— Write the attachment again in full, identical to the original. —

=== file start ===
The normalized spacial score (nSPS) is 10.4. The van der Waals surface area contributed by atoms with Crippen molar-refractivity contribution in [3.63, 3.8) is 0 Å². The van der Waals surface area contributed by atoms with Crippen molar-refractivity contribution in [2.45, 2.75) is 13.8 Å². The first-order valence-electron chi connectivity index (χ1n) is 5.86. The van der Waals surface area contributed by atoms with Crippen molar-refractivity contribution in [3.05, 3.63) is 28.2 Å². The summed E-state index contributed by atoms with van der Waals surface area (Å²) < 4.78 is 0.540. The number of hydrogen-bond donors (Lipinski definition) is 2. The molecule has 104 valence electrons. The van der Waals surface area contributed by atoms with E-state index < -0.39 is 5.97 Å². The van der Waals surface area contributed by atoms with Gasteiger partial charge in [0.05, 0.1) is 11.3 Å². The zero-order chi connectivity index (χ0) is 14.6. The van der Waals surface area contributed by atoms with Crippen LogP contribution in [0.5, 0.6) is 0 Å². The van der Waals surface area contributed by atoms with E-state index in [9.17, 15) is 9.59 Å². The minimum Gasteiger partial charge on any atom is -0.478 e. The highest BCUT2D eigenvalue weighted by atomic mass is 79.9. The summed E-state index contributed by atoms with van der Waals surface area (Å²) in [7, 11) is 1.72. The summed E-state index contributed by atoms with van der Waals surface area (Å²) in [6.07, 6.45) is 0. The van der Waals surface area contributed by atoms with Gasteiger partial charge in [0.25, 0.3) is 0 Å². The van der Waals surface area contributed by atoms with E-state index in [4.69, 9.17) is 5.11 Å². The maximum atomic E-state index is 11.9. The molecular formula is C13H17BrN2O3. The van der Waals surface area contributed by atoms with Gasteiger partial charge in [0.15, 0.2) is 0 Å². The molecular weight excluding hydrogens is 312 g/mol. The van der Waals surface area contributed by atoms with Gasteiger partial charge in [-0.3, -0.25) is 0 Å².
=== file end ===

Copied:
The normalized spacial score (nSPS) is 10.4. The van der Waals surface area contributed by atoms with Crippen molar-refractivity contribution in [3.63, 3.8) is 0 Å². The van der Waals surface area contributed by atoms with Crippen molar-refractivity contribution in [2.45, 2.75) is 13.8 Å². The first-order valence-electron chi connectivity index (χ1n) is 5.86. The van der Waals surface area contributed by atoms with Crippen molar-refractivity contribution in [3.05, 3.63) is 28.2 Å². The summed E-state index contributed by atoms with van der Waals surface area (Å²) < 4.78 is 0.540. The number of hydrogen-bond donors (Lipinski definition) is 2. The molecule has 104 valence electrons. The van der Waals surface area contributed by atoms with E-state index < -0.39 is 5.97 Å². The van der Waals surface area contributed by atoms with Gasteiger partial charge in [0.05, 0.1) is 11.3 Å². The zero-order chi connectivity index (χ0) is 14.6. The van der Waals surface area contributed by atoms with Crippen LogP contribution in [0.5, 0.6) is 0 Å². The van der Waals surface area contributed by atoms with E-state index in [9.17, 15) is 9.59 Å². The minimum Gasteiger partial charge on any atom is -0.478 e. The highest BCUT2D eigenvalue weighted by atomic mass is 79.9. The summed E-state index contributed by atoms with van der Waals surface area (Å²) in [7, 11) is 1.72. The summed E-state index contributed by atoms with van der Waals surface area (Å²) in [6.07, 6.45) is 0. The van der Waals surface area contributed by atoms with Gasteiger partial charge in [0.25, 0.3) is 0 Å². The van der Waals surface area contributed by atoms with E-state index in [4.69, 9.17) is 5.11 Å². The maximum atomic E-state index is 11.9. The molecular formula is C13H17BrN2O3. The van der Waals surface area contributed by atoms with Gasteiger partial charge in [0.15, 0.2) is 0 Å². The molecular weight excluding hydrogens is 312 g/mol. The van der Waals surface area contributed by atoms with Gasteiger partial charge in [-0.3, -0.25) is 0 Å².